ERIC Number: ED342029
Record Type: RIE
Publication Date: 1991-Oct
Reference Count: N/A
Religious Radio Listening among Brazil's Indians: A Question of Cultural Hegemony and Freedom.
Johnson, Edward A.
A study examined the religious radio listening habits of Brazil's indigenous population. Subjects, 46 linguists (under contract to the Brazilian government to educate the population) who worked with 32 different Brazilian tribes, completed a 16-item survey. Results indicated that: (1) 13-20% of adult Brazilian Indians have access to a radio; (2) these tribespeople can receive an average of over 6 hours per week of intelligible Christian radio programming, with the average tribesperson listening to about 1.5 hours per week; (3) the most popular radio format in religious programming was traditional Brazilian religious music, followed by contemporary religious music; and (4) religious programming apparently has only a small impact on the religious practices, beliefs, and lifestyles of Brazilian Indians. Findings suggest that radio in Brazil is a free marketplace of ideas rather than a hegemonic monopoly. (Twenty-two graphs and 26 tables of data are included; all written responses to the survey and 27 references are attached.) (RS)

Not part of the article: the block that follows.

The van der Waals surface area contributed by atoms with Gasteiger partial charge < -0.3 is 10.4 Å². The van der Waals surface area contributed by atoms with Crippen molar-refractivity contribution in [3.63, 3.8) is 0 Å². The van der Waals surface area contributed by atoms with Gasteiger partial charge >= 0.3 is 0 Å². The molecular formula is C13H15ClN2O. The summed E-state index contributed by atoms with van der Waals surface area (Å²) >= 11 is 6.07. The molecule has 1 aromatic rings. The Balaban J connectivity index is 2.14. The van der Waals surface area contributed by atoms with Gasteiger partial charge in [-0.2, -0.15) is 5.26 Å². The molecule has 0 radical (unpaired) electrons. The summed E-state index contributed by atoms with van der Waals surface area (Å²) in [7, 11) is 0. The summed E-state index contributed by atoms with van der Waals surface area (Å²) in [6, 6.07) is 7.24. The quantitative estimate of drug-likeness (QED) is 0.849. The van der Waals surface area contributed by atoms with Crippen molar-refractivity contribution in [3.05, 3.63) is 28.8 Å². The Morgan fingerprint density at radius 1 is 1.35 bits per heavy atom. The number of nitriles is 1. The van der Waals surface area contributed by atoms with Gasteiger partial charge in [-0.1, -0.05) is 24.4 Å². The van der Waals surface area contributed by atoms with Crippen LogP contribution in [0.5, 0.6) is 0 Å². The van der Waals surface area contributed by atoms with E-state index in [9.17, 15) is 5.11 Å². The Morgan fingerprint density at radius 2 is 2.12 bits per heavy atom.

Publication Type: Speeches/Meeting Papers; Reports - Research
Education Level: N/A
Authoring Institution: N/A
Identifiers: Brazil; Message Responses; Religious Broadcasting
Note: Paper presented at the Annual Meeting of the Speech Communication Association (77th, Atlanta, GA, October 31-November 3, 1991).